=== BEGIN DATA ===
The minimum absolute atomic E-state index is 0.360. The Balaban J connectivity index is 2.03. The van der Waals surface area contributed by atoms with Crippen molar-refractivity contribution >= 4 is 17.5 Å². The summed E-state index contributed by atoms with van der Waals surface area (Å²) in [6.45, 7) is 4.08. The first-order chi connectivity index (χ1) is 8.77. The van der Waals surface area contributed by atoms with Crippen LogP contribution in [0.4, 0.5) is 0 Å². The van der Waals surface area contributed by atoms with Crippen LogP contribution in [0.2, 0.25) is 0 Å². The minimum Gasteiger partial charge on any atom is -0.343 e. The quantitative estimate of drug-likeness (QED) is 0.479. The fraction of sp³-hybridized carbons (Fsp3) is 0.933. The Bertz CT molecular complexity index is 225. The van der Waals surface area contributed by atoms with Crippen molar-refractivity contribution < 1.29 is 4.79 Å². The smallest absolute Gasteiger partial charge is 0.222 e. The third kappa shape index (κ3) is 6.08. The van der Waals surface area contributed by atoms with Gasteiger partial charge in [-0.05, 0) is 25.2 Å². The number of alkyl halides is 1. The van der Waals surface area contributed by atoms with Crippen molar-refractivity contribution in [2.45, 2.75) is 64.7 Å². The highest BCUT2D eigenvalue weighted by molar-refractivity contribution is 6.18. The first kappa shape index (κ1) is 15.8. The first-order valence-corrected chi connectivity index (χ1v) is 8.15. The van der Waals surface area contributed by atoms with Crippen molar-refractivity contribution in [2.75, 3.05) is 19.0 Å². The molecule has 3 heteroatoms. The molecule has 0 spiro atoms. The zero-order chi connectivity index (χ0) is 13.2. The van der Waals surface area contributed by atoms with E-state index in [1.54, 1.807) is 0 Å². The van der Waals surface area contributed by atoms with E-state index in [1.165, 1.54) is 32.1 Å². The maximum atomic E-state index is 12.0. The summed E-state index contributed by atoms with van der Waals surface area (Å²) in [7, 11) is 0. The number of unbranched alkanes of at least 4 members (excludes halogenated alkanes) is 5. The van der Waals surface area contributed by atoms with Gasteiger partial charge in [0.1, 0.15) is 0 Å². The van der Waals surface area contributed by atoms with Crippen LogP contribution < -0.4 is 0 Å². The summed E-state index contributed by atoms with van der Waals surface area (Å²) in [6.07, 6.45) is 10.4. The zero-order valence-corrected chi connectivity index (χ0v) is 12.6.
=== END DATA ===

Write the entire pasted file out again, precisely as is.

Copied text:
The minimum absolute atomic E-state index is 0.360. The Balaban J connectivity index is 2.03. The van der Waals surface area contributed by atoms with Crippen molar-refractivity contribution >= 4 is 17.5 Å². The summed E-state index contributed by atoms with van der Waals surface area (Å²) in [6.45, 7) is 4.08. The first-order chi connectivity index (χ1) is 8.77. The van der Waals surface area contributed by atoms with Crippen LogP contribution in [0.4, 0.5) is 0 Å². The van der Waals surface area contributed by atoms with Crippen LogP contribution in [0.2, 0.25) is 0 Å². The minimum Gasteiger partial charge on any atom is -0.343 e. The quantitative estimate of drug-likeness (QED) is 0.479. The fraction of sp³-hybridized carbons (Fsp3) is 0.933. The Bertz CT molecular complexity index is 225. The van der Waals surface area contributed by atoms with Crippen molar-refractivity contribution < 1.29 is 4.79 Å². The smallest absolute Gasteiger partial charge is 0.222 e. The third kappa shape index (κ3) is 6.08. The van der Waals surface area contributed by atoms with Gasteiger partial charge in [-0.05, 0) is 25.2 Å². The number of alkyl halides is 1. The van der Waals surface area contributed by atoms with Crippen molar-refractivity contribution in [2.45, 2.75) is 64.7 Å². The highest BCUT2D eigenvalue weighted by molar-refractivity contribution is 6.18. The first kappa shape index (κ1) is 15.8. The first-order valence-corrected chi connectivity index (χ1v) is 8.15. The van der Waals surface area contributed by atoms with Crippen molar-refractivity contribution in [2.75, 3.05) is 19.0 Å². The molecule has 3 heteroatoms. The molecule has 0 spiro atoms. The zero-order chi connectivity index (χ0) is 13.2. The van der Waals surface area contributed by atoms with E-state index in [1.54, 1.807) is 0 Å². The van der Waals surface area contributed by atoms with E-state index in [1.165, 1.54) is 32.1 Å². The maximum atomic E-state index is 12.0. The summed E-state index contributed by atoms with van der Waals surface area (Å²) in [7, 11) is 0. The number of unbranched alkanes of at least 4 members (excludes halogenated alkanes) is 5. The van der Waals surface area contributed by atoms with Gasteiger partial charge in [0.1, 0.15) is 0 Å². The van der Waals surface area contributed by atoms with Crippen LogP contribution < -0.4 is 0 Å². The summed E-state index contributed by atoms with van der Waals surface area (Å²) in [6.07, 6.45) is 10.4. The zero-order valence-corrected chi connectivity index (χ0v) is 12.6.